III. Computer Stimulations of H-N Plots for Selected Models of Binding-Response Coupling

    IV. Experimental Results

    V. Kinetics of Functional Binding: Threshold

    VI. Cooperativity in Binding and Response

    VII. Summary and Conclusions

    VIII. Statistical Appendix


    9 Role of Carbohydrate in the Action of Gonadotropins

    I. Introduction

    II. Carbohydrate Structures of Gonadotropins Revealed by Sequential Degradation with Glycosidases

    III. Immunologic Properties of Glycosidase-Treated Derivatives of hCG and PMSG

    IV. Mechanism of Gonadotropin Action after Carbohydrate Removal

    V. Models of Hormone Action and Role of Cyclic AMP as a Mediator of Steroidogenesis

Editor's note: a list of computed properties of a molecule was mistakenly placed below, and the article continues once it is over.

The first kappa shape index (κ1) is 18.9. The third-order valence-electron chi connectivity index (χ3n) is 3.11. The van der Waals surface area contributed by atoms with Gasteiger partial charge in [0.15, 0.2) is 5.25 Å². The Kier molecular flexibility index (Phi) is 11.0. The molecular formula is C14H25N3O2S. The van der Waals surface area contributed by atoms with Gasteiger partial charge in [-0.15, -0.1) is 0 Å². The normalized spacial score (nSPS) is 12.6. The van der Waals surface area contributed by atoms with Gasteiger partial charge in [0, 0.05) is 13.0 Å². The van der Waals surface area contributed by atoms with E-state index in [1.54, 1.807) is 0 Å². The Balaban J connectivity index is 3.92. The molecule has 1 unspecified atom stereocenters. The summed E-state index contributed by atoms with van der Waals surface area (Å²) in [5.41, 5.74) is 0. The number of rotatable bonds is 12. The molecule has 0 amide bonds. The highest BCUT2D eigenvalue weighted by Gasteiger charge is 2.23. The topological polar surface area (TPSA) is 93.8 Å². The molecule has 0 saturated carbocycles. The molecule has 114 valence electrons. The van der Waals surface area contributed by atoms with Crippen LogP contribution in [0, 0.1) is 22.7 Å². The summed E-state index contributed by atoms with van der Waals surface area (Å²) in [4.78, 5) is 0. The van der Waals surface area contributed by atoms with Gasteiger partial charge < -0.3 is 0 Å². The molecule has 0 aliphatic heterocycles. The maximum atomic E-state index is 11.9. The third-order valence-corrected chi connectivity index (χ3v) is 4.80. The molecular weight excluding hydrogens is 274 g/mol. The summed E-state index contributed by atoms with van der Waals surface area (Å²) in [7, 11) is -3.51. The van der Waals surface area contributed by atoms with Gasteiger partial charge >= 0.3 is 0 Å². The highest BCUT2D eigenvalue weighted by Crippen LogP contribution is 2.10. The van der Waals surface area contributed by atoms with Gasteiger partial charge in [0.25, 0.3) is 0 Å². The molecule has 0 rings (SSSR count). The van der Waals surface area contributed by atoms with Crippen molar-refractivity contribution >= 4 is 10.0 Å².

10 Gonadotropin Receptors and Regulation of Interstitial Cell Function in the Testis

    I. Introduction

    II. Gonadotropin Receptors

    III. Gonadotropin Binding and Regulation of Leydig Cell Responses

    IV. Hormonal Regulation of Gonadotropin Receptors


    11 Follitropin Receptors in Rat Testis Tubule Membranes: Characterization, Solubilization, and Study of Factors Affecting Interaction with FSH

    I. Introduction

    II. Preparation of Purified Rat Tubule Membranes

    III. Binding of [125I]hFSH to Subcellular Fractions of Rat Tubules

    IV. Binding of [125I]hFSH to Rat Tubule Plasma Membranes

    V. Effects of Nucleotides on the Binding and Dissociation of [125I]hFSH

    VI. Properties of the Follitropin Receptor in Purified Tubule Membranes

    VII. Inhibition of FSH Binding to Tubule Membrane Receptor

    VIII. Solubilization of Follitropin Receptors in Rat Testes